Program Specific Effects of a Semester Abroad on the Likelihood of Pursuing a PhD

  •  Laura Urgelles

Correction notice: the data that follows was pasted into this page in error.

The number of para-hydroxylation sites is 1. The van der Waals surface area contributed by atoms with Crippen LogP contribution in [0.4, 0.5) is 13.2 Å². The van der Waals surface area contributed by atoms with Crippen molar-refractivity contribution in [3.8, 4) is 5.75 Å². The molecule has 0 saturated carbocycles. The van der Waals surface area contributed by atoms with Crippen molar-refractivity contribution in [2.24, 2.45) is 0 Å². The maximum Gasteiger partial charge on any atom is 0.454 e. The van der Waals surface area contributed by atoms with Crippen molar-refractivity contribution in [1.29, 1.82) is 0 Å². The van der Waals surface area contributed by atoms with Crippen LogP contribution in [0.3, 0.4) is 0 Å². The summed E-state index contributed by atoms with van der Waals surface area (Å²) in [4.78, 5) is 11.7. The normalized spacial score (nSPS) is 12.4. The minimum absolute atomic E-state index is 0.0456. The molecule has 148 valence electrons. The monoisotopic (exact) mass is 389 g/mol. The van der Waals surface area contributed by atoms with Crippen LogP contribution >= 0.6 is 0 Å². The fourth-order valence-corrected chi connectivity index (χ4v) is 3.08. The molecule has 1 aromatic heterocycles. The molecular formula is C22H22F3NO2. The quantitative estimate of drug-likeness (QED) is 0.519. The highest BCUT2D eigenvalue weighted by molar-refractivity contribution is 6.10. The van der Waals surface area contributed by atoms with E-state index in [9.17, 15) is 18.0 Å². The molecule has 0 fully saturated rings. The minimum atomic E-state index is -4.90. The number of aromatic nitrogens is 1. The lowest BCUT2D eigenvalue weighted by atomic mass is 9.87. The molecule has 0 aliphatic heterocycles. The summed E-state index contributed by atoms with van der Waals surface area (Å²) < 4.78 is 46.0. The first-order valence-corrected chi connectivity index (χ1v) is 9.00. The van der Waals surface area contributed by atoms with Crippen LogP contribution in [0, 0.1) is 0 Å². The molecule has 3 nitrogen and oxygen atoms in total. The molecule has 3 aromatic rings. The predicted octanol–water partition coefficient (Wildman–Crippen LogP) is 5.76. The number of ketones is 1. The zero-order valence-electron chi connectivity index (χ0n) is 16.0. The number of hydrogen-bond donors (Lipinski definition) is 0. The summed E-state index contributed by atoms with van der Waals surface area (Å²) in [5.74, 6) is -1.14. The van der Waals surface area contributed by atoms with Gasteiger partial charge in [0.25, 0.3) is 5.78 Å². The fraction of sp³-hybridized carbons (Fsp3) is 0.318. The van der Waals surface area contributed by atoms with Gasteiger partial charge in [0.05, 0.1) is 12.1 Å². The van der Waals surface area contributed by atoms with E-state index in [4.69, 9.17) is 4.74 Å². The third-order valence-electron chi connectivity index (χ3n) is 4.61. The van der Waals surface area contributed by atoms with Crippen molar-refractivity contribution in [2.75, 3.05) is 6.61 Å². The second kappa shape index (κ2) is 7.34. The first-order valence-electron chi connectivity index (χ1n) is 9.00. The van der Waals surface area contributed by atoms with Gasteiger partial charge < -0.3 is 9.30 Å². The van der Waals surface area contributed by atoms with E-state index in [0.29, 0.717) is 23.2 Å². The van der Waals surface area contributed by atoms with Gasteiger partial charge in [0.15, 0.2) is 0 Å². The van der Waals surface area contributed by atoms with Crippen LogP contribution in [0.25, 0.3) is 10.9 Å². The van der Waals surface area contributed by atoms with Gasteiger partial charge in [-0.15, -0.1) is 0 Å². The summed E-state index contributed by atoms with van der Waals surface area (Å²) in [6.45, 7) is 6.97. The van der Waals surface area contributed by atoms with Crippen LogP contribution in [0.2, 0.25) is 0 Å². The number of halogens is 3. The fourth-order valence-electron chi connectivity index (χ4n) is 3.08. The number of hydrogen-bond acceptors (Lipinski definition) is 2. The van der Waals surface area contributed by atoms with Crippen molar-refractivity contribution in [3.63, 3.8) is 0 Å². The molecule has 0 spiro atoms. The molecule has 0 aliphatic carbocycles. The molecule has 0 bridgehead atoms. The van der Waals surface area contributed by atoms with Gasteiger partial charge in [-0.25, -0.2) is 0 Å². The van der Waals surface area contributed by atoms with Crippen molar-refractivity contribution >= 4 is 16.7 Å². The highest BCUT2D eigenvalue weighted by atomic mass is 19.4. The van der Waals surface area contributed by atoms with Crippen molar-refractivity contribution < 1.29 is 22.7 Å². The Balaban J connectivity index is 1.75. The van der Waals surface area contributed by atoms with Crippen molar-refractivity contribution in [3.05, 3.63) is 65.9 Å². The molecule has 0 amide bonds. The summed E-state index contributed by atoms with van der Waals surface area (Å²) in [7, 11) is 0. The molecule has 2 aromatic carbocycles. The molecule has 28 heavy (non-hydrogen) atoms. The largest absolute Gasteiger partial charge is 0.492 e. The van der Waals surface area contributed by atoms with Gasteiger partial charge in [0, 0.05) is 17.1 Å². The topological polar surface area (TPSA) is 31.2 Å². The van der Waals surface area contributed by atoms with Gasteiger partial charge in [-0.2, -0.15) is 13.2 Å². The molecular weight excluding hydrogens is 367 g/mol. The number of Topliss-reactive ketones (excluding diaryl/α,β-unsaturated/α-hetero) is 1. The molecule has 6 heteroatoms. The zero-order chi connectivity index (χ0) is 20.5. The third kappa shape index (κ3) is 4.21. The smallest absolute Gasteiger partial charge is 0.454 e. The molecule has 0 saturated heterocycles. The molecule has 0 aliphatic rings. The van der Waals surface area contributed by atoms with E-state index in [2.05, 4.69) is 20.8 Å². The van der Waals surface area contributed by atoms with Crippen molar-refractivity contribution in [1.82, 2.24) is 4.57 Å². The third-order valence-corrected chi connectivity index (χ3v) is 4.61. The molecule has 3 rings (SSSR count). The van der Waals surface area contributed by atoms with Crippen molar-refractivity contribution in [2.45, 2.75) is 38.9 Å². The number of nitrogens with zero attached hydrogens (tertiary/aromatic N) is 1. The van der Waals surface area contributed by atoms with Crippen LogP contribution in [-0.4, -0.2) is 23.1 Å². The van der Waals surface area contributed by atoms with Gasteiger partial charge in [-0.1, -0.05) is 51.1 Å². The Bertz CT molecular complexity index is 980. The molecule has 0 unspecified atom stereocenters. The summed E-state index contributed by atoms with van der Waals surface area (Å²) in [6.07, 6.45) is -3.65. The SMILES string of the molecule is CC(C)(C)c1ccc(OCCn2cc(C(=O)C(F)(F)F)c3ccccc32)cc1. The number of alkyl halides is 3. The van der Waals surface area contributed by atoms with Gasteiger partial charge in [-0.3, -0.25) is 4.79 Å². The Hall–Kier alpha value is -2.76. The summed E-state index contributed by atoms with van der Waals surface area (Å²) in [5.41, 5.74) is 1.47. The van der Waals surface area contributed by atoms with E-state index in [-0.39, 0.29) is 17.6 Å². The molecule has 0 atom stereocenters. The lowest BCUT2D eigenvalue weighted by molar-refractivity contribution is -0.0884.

The present paper provides an analysis of the impact of a semester abroad during university studies on a students’ likelihood of pursuing a PhD. I use a sample of 66 812 German university students and analyze the program-specific subsamples. Propensity score matching reveals that business students who go abroad during their studies have higher intentions to pursue a PhD than their non-mobile peers. The findings are robust across matching estimators. In addition, I find positive and significant effects for cultural and social studies, whereas the effects for medical and law students are insignificant. When splitting the sample at the median grade, a semester abroad has a significant positive impact on below-median grade natural sciences students’ PhD decision. In contrast, for engineering students there is a positive and significant effect of a semester abroad only for above-median performers. I build on existing findings concerning the existence of a positive correlation between mobility and the intention to pursue a PhD.

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